Dentist ripped my maxillary when pulling my tooth and perforated my sinus do I have a case?

Asked over 1 year ago - Canton, OH

I went to my dentist on jan 8, 2013 at 1.00 for my cavity filling. A dental student named Kristy had started doing my cavity she was taking forever. She had my tooth drilled a hole in it then said she couldn't do it that the hole was too deep. So she asked if I would want to do and extraction or later down the road a root canal or crown.So I said extraction she was taking forever to pull my tooth. When she didn she ripped my maxillary and peforated my sinus.Now I have to see a oral surgeon.Is this malpractice and pain and suffering and injury?She was unsupervised.

Attorney answers (3)

  1. Jann Collette Washington

    Contributor Level 11


    Lawyers agree

    Answered . In order to answer your question, you would need to seek the advice of a medical malpractice attorney who can obtain your dental records and have them reviewed by an expert. Your injuries and description of the incident sound like you may have a malpractice case, but, again, this needs to be determined by a thorough record review. Feel free to call me to discuss this further.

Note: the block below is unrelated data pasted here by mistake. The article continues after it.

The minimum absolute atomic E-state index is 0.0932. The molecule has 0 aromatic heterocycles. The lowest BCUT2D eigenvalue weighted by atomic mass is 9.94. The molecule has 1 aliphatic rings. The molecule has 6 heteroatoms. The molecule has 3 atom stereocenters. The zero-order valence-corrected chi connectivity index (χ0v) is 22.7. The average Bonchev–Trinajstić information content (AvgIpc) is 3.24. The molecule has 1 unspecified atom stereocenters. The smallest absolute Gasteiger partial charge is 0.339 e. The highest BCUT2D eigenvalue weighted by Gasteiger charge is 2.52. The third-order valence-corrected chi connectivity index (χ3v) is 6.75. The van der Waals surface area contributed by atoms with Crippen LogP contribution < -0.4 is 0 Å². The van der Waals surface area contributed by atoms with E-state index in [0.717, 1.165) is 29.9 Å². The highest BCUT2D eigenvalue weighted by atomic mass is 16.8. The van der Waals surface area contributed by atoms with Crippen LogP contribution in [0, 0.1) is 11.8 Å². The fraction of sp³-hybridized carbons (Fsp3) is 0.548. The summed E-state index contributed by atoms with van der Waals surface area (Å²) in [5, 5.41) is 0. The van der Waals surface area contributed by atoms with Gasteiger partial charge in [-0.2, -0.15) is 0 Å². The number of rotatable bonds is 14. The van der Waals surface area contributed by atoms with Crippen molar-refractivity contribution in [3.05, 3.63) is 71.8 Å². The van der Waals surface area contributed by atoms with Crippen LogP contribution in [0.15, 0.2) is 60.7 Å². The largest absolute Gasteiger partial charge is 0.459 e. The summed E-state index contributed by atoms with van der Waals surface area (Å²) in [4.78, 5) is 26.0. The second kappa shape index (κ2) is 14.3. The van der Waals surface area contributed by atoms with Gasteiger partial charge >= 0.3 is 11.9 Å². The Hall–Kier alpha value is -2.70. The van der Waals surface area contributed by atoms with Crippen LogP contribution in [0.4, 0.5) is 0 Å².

2. Christian K. Lassen II


    Contributor Level 20


    Lawyers agree

    Answered . I'm sorry to hear about your injury. To find out if there was malpractice, a local med mal lawyer would need to order your records and send them to an expert to review to ascertain whether there was a breach of the standard of care.

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  3. Marc Edward Stewart

    Contributor Level 16


    Lawyers agree

    Answered . It may very well be an error by the dental student and/or the dentist tasked with overseeing her. Unfortunately, that an error existed is not always enough to pursue a legal claim. A plaintiff must also have sufficient damages such that the cost of pursing litigation doesn't overwhelm a reasonable settlement value of the claim. This happens alot in dental malpractice cases. Dentists, by the very nature of their work, have a hard time creating enough of an injury when they mess up. Maybe this particular dentist caused you to suffer $8,000 in additional dental fees and maybe another $15,000 in pain/suffering. So a reasonable "settlement value" might be $20,000. The problem is that these cases are expensive to litigate; experts must be retained, depositions taken, court reporters paid, filing fees paid, etc., etc. You might very well spend $30,000 litigating the case for that $20,000 settlement. Not economical in the end.

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